<COL ...>

<COL ...> sets properties for a column of table cells. <COL ...> is an HTML 4.0 tag. Currently only MSIE and Netscape 6 recognize it.

<COL ...> goes after the <TABLE ...> tag and before any <TR ...>, <THEAD ...>, or <TBODY ...> elements. (It may go inside a <COLGROUP ...> element but it doesn't have to.) Each <COL ...> defines the properties of one column, unless you use SPAN to indicate that it is for more than one column. So the first <COL ...> sets the properties for the first column, the second <COL ...> sets the properties for the second column, and so on.

For example, the following code uses three <COL ...> tags to set properties of the cells in the first, second, and third columns of the table. The first <COL ...> doesn't do anything except serve a placeholder for the first column. The second <COL ...> uses the ALIGN attribute to right align all the cells in the second column. The third <COL ...> uses STYLE to set the styles of the cells in the third column so that the font color is red:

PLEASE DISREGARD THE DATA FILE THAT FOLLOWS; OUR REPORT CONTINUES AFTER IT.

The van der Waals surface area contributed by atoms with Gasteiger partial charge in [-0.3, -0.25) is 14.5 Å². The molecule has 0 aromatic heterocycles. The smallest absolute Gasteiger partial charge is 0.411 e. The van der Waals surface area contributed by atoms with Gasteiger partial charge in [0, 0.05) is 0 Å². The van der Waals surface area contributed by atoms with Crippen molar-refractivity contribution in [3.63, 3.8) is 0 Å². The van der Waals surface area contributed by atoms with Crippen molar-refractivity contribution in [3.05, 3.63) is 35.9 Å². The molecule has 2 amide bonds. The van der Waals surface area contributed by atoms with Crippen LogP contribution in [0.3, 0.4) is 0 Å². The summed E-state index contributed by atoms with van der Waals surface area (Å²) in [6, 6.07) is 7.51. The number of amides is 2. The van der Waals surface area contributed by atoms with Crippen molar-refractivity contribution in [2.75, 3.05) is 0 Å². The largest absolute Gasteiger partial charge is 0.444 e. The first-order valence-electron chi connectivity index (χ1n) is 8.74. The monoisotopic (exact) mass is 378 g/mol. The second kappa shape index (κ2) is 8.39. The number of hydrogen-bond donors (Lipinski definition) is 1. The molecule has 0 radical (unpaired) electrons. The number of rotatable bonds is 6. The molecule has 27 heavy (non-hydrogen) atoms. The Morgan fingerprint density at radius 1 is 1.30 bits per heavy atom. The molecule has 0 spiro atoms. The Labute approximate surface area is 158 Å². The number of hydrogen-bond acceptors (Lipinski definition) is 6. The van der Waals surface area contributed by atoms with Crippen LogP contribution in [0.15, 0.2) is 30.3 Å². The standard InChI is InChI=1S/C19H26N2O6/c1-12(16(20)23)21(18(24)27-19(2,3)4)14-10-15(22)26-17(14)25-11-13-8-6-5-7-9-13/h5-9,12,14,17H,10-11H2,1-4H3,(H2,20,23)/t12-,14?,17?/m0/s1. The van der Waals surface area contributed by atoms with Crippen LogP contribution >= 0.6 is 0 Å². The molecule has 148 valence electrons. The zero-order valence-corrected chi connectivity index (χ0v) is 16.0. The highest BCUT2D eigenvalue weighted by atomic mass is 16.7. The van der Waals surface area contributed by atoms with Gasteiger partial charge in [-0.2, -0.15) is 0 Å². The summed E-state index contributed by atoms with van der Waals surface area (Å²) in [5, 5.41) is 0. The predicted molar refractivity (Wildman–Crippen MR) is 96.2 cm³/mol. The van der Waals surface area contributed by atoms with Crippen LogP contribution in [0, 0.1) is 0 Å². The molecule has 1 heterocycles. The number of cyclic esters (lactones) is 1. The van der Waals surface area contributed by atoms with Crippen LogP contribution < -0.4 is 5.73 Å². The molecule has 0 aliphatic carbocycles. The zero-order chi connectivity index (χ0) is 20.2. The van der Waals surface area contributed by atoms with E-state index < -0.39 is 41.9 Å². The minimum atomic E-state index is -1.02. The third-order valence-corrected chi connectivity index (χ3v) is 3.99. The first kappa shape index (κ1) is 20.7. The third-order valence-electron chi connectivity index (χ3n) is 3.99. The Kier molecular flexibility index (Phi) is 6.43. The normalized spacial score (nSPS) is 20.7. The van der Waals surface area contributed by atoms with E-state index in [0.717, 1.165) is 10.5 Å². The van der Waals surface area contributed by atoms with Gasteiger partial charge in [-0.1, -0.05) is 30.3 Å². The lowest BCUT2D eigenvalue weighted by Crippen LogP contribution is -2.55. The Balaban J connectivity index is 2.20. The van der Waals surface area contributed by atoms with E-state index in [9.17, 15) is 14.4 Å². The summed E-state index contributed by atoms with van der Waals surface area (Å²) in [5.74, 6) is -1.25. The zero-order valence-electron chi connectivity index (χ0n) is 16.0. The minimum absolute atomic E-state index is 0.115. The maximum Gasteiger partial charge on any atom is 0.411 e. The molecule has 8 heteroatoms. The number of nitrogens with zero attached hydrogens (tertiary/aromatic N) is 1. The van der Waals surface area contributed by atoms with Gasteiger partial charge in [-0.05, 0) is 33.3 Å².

<COL STYLE="color:red">

<TR> <TH>Expense</TH> <TH>Price</TH> <TH>Status</TH> </TR>
<TR> <TD>office suite</TD> <TD>1,343.56</TD> <TD>rental</TD> </TR>
<TR> <TD>cabling</TD> <TD>1.25</TD> <TD>installed</TD> </TR>

which gives us this table:

Expense Price Status
office suite 1,343.56 rental
cabling 1.25 installed

It's important to be absolutely clear on this point: <COL ...> does not create columns. It merely sets the properties of columns that will be defined later in the code. Cells are not "contained" in <COL ...> elements, they just set attributes which are applied to the cells in that column position.